Arch. Myriam B. Mahiques Curriculum Vitae

Saturday, August 4, 2012


A scene from the movie Dreams, by Akira Kurosawa. Google Images

I've been reading the article by Dr. Nikos Salingaros and Mark Anthony Signorelli, The Tyranny of Artistic Modernism, that is a strong critique of the validity of the modern movement in the present, and I would like to share it, also expressing some reflections that emerged from this controversial reading. 

The first thing that came to my mind was an anecdote of students at the university. We had to analyze a house, we chose one of my girlfriends’, old colonial style. The resulting drawings infuriated her, because she would not accept to openly show the antiquity of the doors, the windows, the tiles.
In his article Architecture, Patterns, and Mathematics, Dr Salingaros quotes Loos and Le Corbusier and here I reproduce some of its paragraphs as an illustration of my anecdote:

The Austrian architect Adolf Loos banned ornament from architecture in 1908 with these preposterous, unsupported statements:
The evolution of culture is synonymous with the removal of ornament from utilitarian objects. ... not only is ornament produced by criminals but also a crime is committed through the fact that ornament inflicts serious injury on people's health, on the national budget and hence on cultural evolution. ...Freedom from ornament is a sign of spiritual strength.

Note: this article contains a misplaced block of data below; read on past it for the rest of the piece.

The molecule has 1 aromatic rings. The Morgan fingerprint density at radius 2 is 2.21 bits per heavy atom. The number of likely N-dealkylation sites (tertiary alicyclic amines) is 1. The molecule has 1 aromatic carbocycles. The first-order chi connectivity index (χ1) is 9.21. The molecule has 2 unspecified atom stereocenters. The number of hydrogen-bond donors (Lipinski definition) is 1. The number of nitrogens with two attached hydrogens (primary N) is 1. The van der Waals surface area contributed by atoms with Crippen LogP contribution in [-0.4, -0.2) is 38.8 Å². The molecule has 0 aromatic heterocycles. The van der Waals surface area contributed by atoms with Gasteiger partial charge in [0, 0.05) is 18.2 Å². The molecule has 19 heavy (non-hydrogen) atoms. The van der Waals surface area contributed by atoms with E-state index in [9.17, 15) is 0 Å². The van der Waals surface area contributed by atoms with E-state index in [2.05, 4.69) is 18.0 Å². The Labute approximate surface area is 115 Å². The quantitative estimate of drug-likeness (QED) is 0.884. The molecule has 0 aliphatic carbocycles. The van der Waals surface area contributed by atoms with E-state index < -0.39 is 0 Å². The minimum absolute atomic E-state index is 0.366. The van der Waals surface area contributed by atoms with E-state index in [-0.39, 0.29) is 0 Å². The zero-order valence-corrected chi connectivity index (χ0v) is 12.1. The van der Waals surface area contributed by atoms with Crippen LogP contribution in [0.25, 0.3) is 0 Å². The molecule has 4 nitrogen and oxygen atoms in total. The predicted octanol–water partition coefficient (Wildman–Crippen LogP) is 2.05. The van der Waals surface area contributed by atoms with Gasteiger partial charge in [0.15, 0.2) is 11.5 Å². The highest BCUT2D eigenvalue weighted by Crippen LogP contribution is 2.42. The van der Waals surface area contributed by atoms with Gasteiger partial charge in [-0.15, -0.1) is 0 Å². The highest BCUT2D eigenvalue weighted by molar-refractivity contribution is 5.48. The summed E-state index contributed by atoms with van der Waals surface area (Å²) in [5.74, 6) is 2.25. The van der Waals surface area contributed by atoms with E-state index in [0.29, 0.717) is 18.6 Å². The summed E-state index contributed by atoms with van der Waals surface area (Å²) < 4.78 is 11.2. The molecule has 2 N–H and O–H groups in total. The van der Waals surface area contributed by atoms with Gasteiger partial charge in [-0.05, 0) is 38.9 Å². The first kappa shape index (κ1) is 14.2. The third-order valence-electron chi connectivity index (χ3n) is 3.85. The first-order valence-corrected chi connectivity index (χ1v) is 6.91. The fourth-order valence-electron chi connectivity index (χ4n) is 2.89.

This hostile, racist sentiment was shared by the Swiss architect Le Corbusier:
Decoration is of a sensorial and elementary order, as is color, and is suited to simple races, peasants and savages.... The peasant loves ornament and decorates his walls.

And so, the love for the parents’ house or the immigrant grandparents’, is overshadowed by the terrible feeling that being “artisanal”, carrying the builder's concern based -- almost only -- on the manipulation of materials, is poor, and so, in pursuit of the evolution of culture and snobism we immerse ourselves in full adoration of modern architecture.

Long years must be spent for the architect to understand this situation and keep in mind that his/her designs are dedicated to users with their own habits and identity.
I must admit, that only a few live in modern houses, and I consider that Salingaros and Signorelli’s statement is very valuable, the article helps us to fight against our own ghosts and fears.

However, I will not deprecate the modern style in its traditional conception. To recognize the architect’s expertise in the lines, even in the smallest detail, fills us with emotion. The encounter between walls, the guardrail and the wall, the perfection of a window, the selected view to the sea, the pure white against the green landscape, does not escape the trained eye and is worthwhile of admiration. As an object that can be walked around while enjoying it. From the outside.
(As an example, I recall the Rolex Center by SANAA, it hardly passed the handicap issues). Sometimes, the esthetic experience replaces beauty and/or functionalism.

Rolex Center. Picture downloaded from

I have had the opportunity to feel the nausea when walking in the uneven subtlety of Gehry’s walkways, on the ramp of the Guggenheim… alas!, the experience in these public buildings was fun, in a certain way, my body became part of the building, like a strange reminiscent of the Gothic, when gloomy buildings were transformed into monsters that were hiding the torture chambers in their wombs, which in turn evoke the prisoners’ bodies that were rotting in the dungeons. Body and architecture, they were one in themselves.
Modern architecture lacks this condition, unless we come across with the design of a connoisseur.

Walt Disney Center, by Frank Gehry. Los Angeles. Picture by Myriam B. Mahiques
Yves Klein, IKB 191, 1962.